DNA standards will also provide benefits for BCG
- Applicants and those renewing credentials will know what is expected when incorporating DNA
- BCG judges will all be judging to the same published standards for DNA
- Updated Genealogy Standards will reflect the current state of research (we have been using DNA for genealogy for over twenty years now and testing has increased exponentially in recent years)
The BCG Genetic Genealogy Committee has drafted a set of DNA Standards that reflect the practices of some of the most experienced genealogists using DNA today. BCG is surveying the community for input on these proposed standards. Some current Genealogy Standards are modified and expanded to more clearly define the needs when using DNA. New DNA Standards address DNA testing, interpreting DNA test results, identifying shared ancestry, accessing test results, and integrating DNA and documentary evidence. These standards are focused to provide specific guidance yet broad enough to allow for differing family composition and random factors encountered with DNA.
You can participate in the survey and provide your opinion through a Google Docs survey linked from https://bcgcertification.org/proposed-dna-standards-for-public-comment/. Please leave comments by 23 July 2018 explaining your agreement or disagreement with the proposed standards. Comments will be used to modify the standards as needed before acceptance and publication. There is also a link from which you can download a PDF file with the proposed standards.
Feel free to leave comments here, but only comments submitted through the official portal above will be considered by the committee.
1. Genetic Genealogy Standards Committee, Genetic Genealogy Standards, http://geneticgenealogystandards.com/.
2. Donald Lines Jacobus, Genealogy as Pastime and Profession (1930, revised 1968; reprint, Baltimore, Maryland: Genealogical Publishing, 1999).
3. Genealogical Research: Methods and Sources, 2 vols. (Vienna, Virginia: American Society of Genealogists, 1980-1983).
4. Noel C. Stevenson, Genealogical Evidence: A Guide to the Standard of Proof Relating to Pedigrees, Ancestry, Heirship and Family History (Laguna Hills, California: Aegean Park Press, 1979).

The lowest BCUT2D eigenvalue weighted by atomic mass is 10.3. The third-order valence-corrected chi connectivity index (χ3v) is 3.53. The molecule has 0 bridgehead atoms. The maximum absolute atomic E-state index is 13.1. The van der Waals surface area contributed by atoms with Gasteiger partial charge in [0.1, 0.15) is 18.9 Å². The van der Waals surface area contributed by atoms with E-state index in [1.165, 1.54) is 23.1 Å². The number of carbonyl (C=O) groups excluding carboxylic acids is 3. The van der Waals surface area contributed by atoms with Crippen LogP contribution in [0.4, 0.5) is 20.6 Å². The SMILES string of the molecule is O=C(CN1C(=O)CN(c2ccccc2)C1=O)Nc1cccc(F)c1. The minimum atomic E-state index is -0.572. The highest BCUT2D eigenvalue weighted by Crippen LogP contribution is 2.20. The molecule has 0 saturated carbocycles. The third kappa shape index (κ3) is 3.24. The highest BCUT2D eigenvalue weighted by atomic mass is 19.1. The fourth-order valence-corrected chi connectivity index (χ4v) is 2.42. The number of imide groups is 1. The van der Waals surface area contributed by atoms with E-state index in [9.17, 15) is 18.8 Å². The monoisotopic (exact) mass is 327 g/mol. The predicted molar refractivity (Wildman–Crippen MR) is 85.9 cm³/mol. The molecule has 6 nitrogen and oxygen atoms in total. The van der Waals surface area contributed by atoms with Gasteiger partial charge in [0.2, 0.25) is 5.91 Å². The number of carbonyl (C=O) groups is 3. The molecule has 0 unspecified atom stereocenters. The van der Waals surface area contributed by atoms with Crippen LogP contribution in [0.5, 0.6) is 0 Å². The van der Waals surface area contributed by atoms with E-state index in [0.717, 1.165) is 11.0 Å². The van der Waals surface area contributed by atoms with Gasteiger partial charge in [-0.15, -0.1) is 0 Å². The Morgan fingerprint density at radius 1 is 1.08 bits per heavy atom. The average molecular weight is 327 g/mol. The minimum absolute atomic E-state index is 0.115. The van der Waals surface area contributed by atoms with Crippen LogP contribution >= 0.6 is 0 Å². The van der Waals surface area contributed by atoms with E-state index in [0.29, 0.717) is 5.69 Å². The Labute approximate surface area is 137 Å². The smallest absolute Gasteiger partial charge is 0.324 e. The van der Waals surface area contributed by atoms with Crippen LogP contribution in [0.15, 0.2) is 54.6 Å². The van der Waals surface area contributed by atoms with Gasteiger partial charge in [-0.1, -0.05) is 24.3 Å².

5. Brenda Dougall Merriman, Genealogical Standards of Evidence (Toronto: Ontario Genealogical Society, 2010).
6. Robert Charles Anderson, Elements of Genealogical Analysis: How to Maximize Your Research Using the Great Migration Study Project Method (Boston: New England Historic Genealogical Society, 2014).
7. BCG Genealogical Standards Manual (Washington, DC: Board for Certification of Genealogists, 2000).
8. Board for Certification of Genealogists, Genealogy Standards, 50th anniversary ed. (Nashville, Tennessee: Turner Publ., 2014; https://bcgcertification.org/product/bcg-genealogy-standards/).
9. Board for Certification of Genealogists, "Ethics and Standards," scroll down to "Genealogical Proof Standard (GPS)" (https://bcgcertification.org/ethics/ethics-standards/).
I have held Certified Genealogist® credentials from BCG since September 2010. I helped form the BCG Genetic Genealogy Committee to discuss DNA standards. I resigned from the committee due to personal commitments, but have continued to participate as an adviser, reviewer, and in other ways. I support the adoption of standards to be used when incorporating DNA analysis into a genealogical conclusion.
I support BCG seeking input on the proposed standards from the greater genealogical community using DNA. I see this as a positive step to ensure newly adopted standards will meet the needs of the entire research community. No matter what is adopted, updates will certainly be needed just as research methodology and documentary research standards have evolved over the decades.
All statements made in this blog are the opinion of the post author. This blog is not sponsored by any entity other than Debbie Parker Wayne nor is it supported through free or reduced price access to items discussed unless so indicated in the blog post. Hot links to other sites are provided as a courtesy to the reader and are not an endorsement of the other entities except as clearly stated in the narrative.
To cite this blog post:
Debbie Parker Wayne, "DNA Analysis Standards," Deb's Delvings, 23 May 2018 (http://debsdelvings.blogspot.com/ : accessed [date]).
© 2018, Debbie Parker Wayne, Certified Genealogist®, All Rights Reserved